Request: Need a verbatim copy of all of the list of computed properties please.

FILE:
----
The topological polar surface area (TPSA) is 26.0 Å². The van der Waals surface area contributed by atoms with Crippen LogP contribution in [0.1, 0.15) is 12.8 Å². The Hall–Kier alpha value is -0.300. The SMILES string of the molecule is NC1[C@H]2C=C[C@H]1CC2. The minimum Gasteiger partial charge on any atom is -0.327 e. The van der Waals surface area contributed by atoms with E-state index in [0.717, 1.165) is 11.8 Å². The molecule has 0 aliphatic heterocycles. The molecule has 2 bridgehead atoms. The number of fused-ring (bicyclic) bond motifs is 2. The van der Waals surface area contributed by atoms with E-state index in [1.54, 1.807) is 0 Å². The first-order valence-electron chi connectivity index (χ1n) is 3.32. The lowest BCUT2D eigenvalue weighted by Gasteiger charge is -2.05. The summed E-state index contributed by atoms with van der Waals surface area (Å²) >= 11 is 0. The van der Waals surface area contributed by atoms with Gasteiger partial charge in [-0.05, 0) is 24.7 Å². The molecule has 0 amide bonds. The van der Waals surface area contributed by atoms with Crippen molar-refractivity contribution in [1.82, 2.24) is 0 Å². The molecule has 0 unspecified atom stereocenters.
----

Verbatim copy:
The topological polar surface area (TPSA) is 26.0 Å². The van der Waals surface area contributed by atoms with Crippen LogP contribution in [0.1, 0.15) is 12.8 Å². The Hall–Kier alpha value is -0.300. The SMILES string of the molecule is NC1[C@H]2C=C[C@H]1CC2. The minimum Gasteiger partial charge on any atom is -0.327 e. The van der Waals surface area contributed by atoms with E-state index in [0.717, 1.165) is 11.8 Å². The molecule has 0 aliphatic heterocycles. The molecule has 2 bridgehead atoms. The number of fused-ring (bicyclic) bond motifs is 2. The van der Waals surface area contributed by atoms with E-state index in [1.54, 1.807) is 0 Å². The first-order valence-electron chi connectivity index (χ1n) is 3.32. The lowest BCUT2D eigenvalue weighted by Gasteiger charge is -2.05. The summed E-state index contributed by atoms with van der Waals surface area (Å²) >= 11 is 0. The van der Waals surface area contributed by atoms with Gasteiger partial charge in [-0.05, 0) is 24.7 Å². The molecule has 0 amide bonds. The van der Waals surface area contributed by atoms with Crippen molar-refractivity contribution in [1.82, 2.24) is 0 Å². The molecule has 0 unspecified atom stereocenters.